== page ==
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Orange the World: End Violence against Women and Girls with Tobias Clarke

December 10, 2017

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Orange the World: End Violence against Women and Girls with Magda Zofia

November 25, 2017

I am a photographer and a storyteller. I like to experiment and explore all of the facets this art-form provides for me, using my voice and vision to contribute to this initiative. I am proud to be a part of 500px Studio’s Focused initiative, to help raise awareness around the UNiTE campaign. Bringing awareness and lending a voice to these women is something I believe is profoundly important; their stories must be shared and heard.


I know how terrifying it is to leave an abusive situation. I know what runs through your mind when you think about what they would do if they realized that you were trying to leave; for good. I know what it feels like to lose contact with reality because this one person is slowly breaking down your every defence; intent on keeping you vulnerable, unrecognizable to your own self. For these reasons, I felt a responsibility to help raise awareness around this issue.  
 

By request, the name of the warrior in this story has been changed to Athena, in reference to the Greek Goddess of war. Her story is as follows:

 

After her son was born, she had already known she needed to leave his father.  When Athena returned home with her newborn child, she was left in a difficult situation, unable to adequately provide a stable environment for her family. She was with a partner who did not pick up a new job at this crucial time and was now stuck thinking about how to maneuver her escape around his constant presence at home.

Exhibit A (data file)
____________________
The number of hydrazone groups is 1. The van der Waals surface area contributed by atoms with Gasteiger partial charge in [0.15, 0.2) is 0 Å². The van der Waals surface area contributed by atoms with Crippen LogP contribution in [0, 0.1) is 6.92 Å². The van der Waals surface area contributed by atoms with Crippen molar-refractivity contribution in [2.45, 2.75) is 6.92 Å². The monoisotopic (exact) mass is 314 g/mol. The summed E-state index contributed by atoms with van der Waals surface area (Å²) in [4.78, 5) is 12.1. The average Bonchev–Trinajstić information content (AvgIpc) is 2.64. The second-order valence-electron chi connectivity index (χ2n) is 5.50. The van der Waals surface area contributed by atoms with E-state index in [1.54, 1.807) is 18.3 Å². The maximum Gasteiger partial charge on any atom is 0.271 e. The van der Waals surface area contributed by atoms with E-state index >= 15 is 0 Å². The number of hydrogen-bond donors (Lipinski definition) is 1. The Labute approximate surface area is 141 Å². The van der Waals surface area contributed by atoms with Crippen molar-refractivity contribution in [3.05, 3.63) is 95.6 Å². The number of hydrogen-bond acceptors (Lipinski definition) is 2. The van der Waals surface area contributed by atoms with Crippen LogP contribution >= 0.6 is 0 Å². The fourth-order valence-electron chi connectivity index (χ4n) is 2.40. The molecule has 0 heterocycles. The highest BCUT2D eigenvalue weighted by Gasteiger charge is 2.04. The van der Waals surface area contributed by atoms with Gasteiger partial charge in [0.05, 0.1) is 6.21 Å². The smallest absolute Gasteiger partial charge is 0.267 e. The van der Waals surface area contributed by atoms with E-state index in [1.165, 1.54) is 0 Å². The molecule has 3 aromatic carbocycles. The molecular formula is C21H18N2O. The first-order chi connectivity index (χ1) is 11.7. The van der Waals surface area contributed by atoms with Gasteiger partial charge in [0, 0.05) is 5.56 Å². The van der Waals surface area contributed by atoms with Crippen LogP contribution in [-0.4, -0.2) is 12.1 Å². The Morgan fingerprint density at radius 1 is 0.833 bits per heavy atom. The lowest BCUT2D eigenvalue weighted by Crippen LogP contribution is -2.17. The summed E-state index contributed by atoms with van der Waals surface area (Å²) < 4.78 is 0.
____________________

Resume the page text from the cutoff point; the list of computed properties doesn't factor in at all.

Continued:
While spending the day with Athena and her family, we found a brief moment to sneak away from her children; to fold laundry, as one napped and the other happily played a videogame. This is when we discussed her experience with domestic abuse.

 

As she folded the tiny boy shirts and little girl leggings, she began to open up. Her children had been partially raised on a Native reserve in Northern Ontario, where times were difficult in the household she shared with her partner. The stress Athena felt meant she could not always work, regularly exhausted by the arguments from the night before:

 

“He would constantly accuse me of cheating. Flip on the lights while I’m already in bed sleeping and start talking nonsense. He’d keep me up late some nights with his abusive behaviour and unfounded stories on what I had supposedly done... he'd say all sorts of horrible things. I even had a few panic attacks with extremely rapid breathing. Hyperventilating I think. Which I never experienced before in my life.”

 

His erratic and accusatory behaviour resulted in extreme stress during her pregnancy, forcing her into an early delivery and emergency c-section. During this period, she suffered from preeclampsia, a dangerous condition affecting 5-7% of pregnant women.

 

The nearest hospital able to deliver a premature baby, was a 4 hour journey, her then partner, unlicensed and unable to drive her. Athena climbed into her car and drove, until she physically was unable to.

 

At the hospital, he would use her bank card, since he had already spent his own money very quickly, to buy himself food. She recalls the discomfort of giving him her PIN and card. “He came back super drunk a few times,” Athena remembers.

 

After giving birth, her mom called, reassuring them that Athena's first child was being looked after until they got back. The little one was with her dad, Athena's first partner, out blueberry picking. When Athena's current partner heard about this, his angry outburst sent her into tears. The nurses asked what was wrong, and he told them Athena was having trouble breast feeding. 

 

And so, back at home, fast forward a few weeks, her newborn had a routine doctor’s appointment, scheduled for later in the day. This is where she saw her moment. She packed one small backpack for her daughter (5 years old at the time), and as many baby clothes and diapers as possible. This all needed to look like an innocent day’s amount of items, so as to not provoke suspicion.